By Andrew Milligan, Head of Global Strategy, Aberdeen Standard Investments
The start of a new year is when many people complete their tax returns and spring clean the house. Slightly less unpleasantly, it’s also a good time to review your collection of investments. Whether they are clean and well-honed, or a jumbled mess in need of organization, you might want to consider what assets to include for 2020. Here are a few suggestions to think about:
Message #1 – diversify
The difficult question of how much money to put into riskier versus safer assets is a matter of personal choice. In its simplest terms, our best advice is: in 2020, you will probably need to hold a diversified portfolio. We believe the prospects look reasonable for a selection of equity and corporate bond and real estate markets, and different investment styles. Sometimes a false choice is put forward. Should I buy X or buy Y? Currently, there are growth opportunities, for example, in emerging market and Japanese equities. There are also income opportunities, including in emerging market debt and global real estate. Certain sectors such as technology or consumer, may offer attractive growth potential, but taking too narrow a focus could well prove risky.
Message #2 – lower expectations
Don’t expect 2020 to deliver the same level of returns as those seen in 2019. Many equity markets were attractively valued at the end of 2018, as investors priced in a nasty dose of trade war between the U.S. and China. As that risk receded, and as central banks cut interest rates, so markets re-priced and steadily became more expensive. A good illustration would be the European stock market, which rose from 13 times to 19 times on a price-to-corporate-earnings basis over the year.
Slow growth generally means low returns. 2019 should be put into context. It followed a poor year for returns (2018) and a good year (2017). For example, over the past five years, the total return from holding European equities, including the benefit of reinvested dividends, has been about 6-7% per year. This is superior to cash, but with considerable ups and downs along the way.
Message #3 – U.S. or them?
In terms of country selection, the main choice for 2020 will be how tightly to hold onto the U.S. equity market or how quickly to rotate into other regions. On one hand, the U.S. is home to the largest technology companies, which are making stellar returns. On the other hand, there are growing questions about the valuations of the US equity market. In recent months, the U.S. dollar has weakened, which is beneficial for (cheaper) emerging market assets. We expect this to continue — as long as the corona virus affecting China is a manageable — not a major — shock.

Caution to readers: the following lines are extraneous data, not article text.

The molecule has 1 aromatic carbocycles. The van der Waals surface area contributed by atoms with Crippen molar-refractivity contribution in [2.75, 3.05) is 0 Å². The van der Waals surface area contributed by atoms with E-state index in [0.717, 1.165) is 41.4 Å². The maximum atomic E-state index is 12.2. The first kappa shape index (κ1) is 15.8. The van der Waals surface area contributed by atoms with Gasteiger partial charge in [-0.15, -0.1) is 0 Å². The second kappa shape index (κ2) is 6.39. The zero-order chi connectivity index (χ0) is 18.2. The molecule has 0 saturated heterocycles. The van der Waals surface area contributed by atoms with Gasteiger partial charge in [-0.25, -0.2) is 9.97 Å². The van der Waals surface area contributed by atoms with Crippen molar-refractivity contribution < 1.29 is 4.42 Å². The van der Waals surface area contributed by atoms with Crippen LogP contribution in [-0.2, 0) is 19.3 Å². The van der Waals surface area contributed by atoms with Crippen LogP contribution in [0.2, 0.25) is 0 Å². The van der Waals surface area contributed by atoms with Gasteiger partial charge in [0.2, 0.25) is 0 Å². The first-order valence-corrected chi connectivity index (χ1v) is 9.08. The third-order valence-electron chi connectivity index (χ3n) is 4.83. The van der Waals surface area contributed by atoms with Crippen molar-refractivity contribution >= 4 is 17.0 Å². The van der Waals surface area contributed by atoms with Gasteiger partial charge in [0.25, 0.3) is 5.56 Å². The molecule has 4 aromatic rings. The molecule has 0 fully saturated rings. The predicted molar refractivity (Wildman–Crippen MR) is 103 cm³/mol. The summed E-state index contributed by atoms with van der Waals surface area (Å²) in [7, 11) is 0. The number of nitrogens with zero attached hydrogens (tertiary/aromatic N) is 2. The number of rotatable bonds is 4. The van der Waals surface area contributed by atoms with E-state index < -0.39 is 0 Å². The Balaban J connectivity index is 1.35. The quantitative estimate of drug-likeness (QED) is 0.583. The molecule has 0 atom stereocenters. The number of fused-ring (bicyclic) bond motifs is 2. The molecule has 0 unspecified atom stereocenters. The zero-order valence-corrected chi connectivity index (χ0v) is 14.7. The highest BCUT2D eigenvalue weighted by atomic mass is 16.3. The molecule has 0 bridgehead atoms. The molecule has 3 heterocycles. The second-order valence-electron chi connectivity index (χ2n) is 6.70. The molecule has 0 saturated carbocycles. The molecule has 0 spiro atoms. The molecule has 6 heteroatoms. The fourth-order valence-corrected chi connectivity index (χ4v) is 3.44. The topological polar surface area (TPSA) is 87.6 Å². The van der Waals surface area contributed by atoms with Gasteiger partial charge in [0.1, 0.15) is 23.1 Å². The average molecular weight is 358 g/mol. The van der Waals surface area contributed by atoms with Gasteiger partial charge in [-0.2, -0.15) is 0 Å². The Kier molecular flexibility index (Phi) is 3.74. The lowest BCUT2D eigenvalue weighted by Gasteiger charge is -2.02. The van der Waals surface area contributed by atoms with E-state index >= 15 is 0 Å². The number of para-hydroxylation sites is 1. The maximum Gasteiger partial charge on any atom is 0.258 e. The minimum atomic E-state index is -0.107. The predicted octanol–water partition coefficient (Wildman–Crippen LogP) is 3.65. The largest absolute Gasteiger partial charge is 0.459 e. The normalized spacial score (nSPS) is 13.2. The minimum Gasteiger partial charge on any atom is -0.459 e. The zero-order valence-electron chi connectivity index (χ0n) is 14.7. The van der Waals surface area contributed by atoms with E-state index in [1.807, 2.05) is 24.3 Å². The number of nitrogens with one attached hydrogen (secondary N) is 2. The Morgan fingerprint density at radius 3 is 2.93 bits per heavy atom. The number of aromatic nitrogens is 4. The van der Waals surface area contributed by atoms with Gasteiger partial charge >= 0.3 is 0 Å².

Message #4 – central banks will pass the baton
Pay less attention to central bank governors and more to finance ministers. There will be small interest rate cuts in 2020, especially in emerging markets. However, if we’re right about our economic forecast of a slow-growth world with low inflation, then most central banks will be on hold. It’s more likely that populist pressures will spur governments to stimulate their economies through a mixture of tax cuts and spending increases. Infrastructure and ‘green’ programs are likely to attract much of this spending. China, Japan and the U.K. are top of the list, with the debate slowly building across Continental Europe. Such a loosening of the government purse strings would extend the business cycle. In turn, this would embolden investors to extend their time horizons and buy higher-return assets such as equities.
Message #5 – ignore political babble
Pay little attention to most political stories on the front page – although some may provide short-term buying and selling opportunities for investors who want to be more active. Do pay attention to the U.S. presidential election in November. The outcome could be decisive in terms of which sectors or regions fare well in 2020 and, more so, in 2021. If President Trump wins again, expect more trade tensions with the EU, which runs a large trade surplus with the U.S. If a Democrat wins, especially Elizabeth Warren, then expect much more regulation, especially for key sectors such as technology, energy and finance.
To sum up: diversify. Look for attractive valuations in a world of expensive assets, focus on three-to-five-year and not one-year returns, plan when to buy emerging market assets and pay more attention to what finance ministers do in terms of taxes and spending announcements.
Of course, you should always consult a financial adviser before making important investment decisions.
Foreign securities are more volatile, harder to price and less liquid than U.S. securities. They are subject to different accounting and regulatory standards, and political and economic risks. These risks are enhanced in emerging markets countries.
Fixed income securities are subject to certain risks including, but not limited to: interest rate (changes in interest rates may cause a decline in the market value of an investment), credit (changes in the financial condition of the issuer, borrower, counterparty, or underlying collateral), prepayment (debt issuers may repay or refinance their loans or obligations earlier than anticipated), call (some bonds allow the issuer to call a bond for redemption before it matures), and extension (principal repayments may not occur as quickly as anticipated, causing the expected maturity of a security to increase).